Peer-Reviewed Articles:

  • “A Mausoleum for Bach? Holy Relics and Urban Planning in Early Communist Leipzig, 1945-1950,” History & Memory 28, no. 2 (Fall/Winter 2016): 47-89.
  • “Preservationism, Postmodernism, and the Public across the Iron Curtain in Leipzig and Frankfurt/Main, 1968-1988,” in Re-framing Identities: Architecture’s Turn to History, ed. Ákos Moravánszky and Torsten Lange (Berlin: Birkhäuser/De Gruyter, Fall 2016).
  • “Godfather Cities: West German Patenschaften and the Lost German East,” German History 32, no. 2 (2014): 224-255.
  • “What Was the ‘Right to the Heimat’? West German Expellees and the Many Meanings of Heimkehr,” Central European History 45, no. 3 (September 2012): 523-556.
  • “Reinscribing Schlesien as Śląsk: Memory and Mythology in a Postwar German-Polish Borderland,” History & Memory 24, no. 1 (Spring/Summer 2012): 39-86.
  • “‘Heimaturlauber’. Westdeutsche Reiseerlebnisse im polnischen Schlesien vor 1970,” Zeitschrift für Ostmitteleuropaforschung 60, no. 1 (2011): 79-99.
  • “Heimweh in the Heimat. Homesick Travelers in the Lost German East, 1955-1970,” in Re-mapping Polish-German Historical Memory: Physical, Political, and Literary Spaces since World War II, ed. Justyna Beinek and Piotr Kosicki (Bloomington: Slavica, 2011): 57-79.
  • “‘When you come back, the Mountains will surely still be there!’ How Silesian Expellees processed the Loss of their Homeland in the early Postwar Years, 1945‑1949,” Zeitschrift für Ostmitteleuropaforschung 57, no. 2 (2008), 159-186.
  • “‘Wehmut und Trauer:’ Jewish Travelers in Polish Silesia and the Foreignness of Heimat,” Jahrbuch des Simon-Dubnow-Instituts (Dec. 2007): 311-335.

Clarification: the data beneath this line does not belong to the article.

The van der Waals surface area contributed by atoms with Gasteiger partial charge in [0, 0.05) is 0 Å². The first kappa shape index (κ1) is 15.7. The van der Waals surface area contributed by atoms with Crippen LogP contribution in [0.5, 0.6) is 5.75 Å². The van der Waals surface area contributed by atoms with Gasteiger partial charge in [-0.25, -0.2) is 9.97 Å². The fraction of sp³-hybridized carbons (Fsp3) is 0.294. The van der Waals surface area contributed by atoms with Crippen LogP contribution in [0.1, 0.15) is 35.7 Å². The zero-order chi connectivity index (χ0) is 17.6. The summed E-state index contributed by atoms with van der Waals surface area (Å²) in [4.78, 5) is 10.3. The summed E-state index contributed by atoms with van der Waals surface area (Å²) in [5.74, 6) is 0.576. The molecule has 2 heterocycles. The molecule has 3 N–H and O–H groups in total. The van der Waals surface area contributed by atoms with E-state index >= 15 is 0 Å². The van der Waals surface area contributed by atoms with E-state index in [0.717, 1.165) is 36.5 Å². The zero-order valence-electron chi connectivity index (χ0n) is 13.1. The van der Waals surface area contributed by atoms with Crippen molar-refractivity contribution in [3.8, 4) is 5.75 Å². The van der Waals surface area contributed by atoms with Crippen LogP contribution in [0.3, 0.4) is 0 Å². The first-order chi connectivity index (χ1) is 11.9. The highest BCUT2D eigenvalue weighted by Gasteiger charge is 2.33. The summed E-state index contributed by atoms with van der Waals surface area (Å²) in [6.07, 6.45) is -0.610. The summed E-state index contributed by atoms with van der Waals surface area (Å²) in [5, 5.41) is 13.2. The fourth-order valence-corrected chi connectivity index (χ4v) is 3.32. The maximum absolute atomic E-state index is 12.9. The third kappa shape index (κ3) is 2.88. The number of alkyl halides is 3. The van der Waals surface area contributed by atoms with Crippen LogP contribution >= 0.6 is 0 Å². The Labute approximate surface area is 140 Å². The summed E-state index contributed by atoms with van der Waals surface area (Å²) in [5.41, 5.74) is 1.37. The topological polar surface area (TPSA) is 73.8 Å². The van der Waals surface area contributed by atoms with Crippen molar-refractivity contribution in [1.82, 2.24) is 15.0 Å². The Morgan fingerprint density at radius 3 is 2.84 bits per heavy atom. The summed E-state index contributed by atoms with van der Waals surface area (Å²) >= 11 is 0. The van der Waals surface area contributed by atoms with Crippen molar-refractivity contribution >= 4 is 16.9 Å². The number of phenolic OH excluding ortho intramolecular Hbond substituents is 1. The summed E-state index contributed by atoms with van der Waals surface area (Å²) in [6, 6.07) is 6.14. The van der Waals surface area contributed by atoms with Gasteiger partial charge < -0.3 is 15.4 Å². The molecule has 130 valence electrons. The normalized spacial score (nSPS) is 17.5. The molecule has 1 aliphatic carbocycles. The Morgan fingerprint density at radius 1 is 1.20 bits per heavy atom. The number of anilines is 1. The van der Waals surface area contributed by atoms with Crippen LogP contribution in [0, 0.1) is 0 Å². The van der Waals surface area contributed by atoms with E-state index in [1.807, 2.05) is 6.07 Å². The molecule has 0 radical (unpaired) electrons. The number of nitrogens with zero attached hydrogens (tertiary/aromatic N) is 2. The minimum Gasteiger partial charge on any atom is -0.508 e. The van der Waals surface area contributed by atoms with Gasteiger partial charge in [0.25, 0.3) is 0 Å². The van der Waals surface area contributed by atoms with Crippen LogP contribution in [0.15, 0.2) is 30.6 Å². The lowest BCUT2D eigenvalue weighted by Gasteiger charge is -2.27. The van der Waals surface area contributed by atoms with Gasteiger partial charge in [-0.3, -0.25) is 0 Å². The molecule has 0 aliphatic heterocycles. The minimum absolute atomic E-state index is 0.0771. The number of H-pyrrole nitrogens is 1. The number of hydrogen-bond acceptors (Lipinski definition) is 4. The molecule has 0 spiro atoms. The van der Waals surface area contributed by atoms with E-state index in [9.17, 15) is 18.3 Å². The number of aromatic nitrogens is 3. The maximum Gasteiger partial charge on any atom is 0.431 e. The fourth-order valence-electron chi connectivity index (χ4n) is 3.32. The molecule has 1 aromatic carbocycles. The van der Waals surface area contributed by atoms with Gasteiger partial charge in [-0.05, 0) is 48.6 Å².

• “Citizens in Name Only: The National Status of the German Expellees, 1945-1953,” Ethnopolitics 5, no. 4 (Nov. 2006): 383-397.

    Review Essays:

  • “Ethnic Cleansing and its Legacies in Twentieth-Century Eastern Europe,” European History Quarterly 43:2 (April 2013): 326-334.
  • Hans Henning Hahn and Robert Traba, eds., Deutsch-Polnische Erinnerungsorte, 5 vols., ZfO (forthcoming).
  • Cornelia Eisler, Verwaltete Erinnerung– symbolische Politik and Stefan Scholz, Vertriebenendenkmäler, ZfO (forthcoming).
  • Numerous book reviews with American Historical Review, Central European History, Slavic Review, European History Quarterly, German Studies Review, Slavonic & East European Review, Canadian Journal of History, Zeitschrift für Ostmitteleuropaforschung, Sehepunkte, Canadian Slavonic Papers, H-German, and Pol-Int.

Honors, Awards, and Fellowships

Alexander von Humboldt Foundation Fellowship (2014-2015)

Faculty Development Grant, University of Alabama at Birmingham (Summer 2013)

Smith Book Award, Honorable Mention for The Lost German East, European History Section, Southern Historical Association (2012)

Herder Institut Research Fellowships (2009, 2007)

DAAD Dissertation Research Fellowship (2007-2008)

Dubnow Institut Fellowship at the University of Leipzig (2006)

ASN award for best Graduate Paper on Central Europe (2006)


Work In Progress

  • “Demolition on Karl Marx Square: Cultural Barbarism in the East German People’s State, 1945-1968-1989.” Under contract with Oxford University Press, projected publication 2017.
  • “Three Cities after Hitler: Urban Reconstruction across Cold War Borders.” Partial Manuscript.
  • “Homesick Tourists: Journeys to the Lost German East, Encounters in the Polish Wild West, 1945-2015.”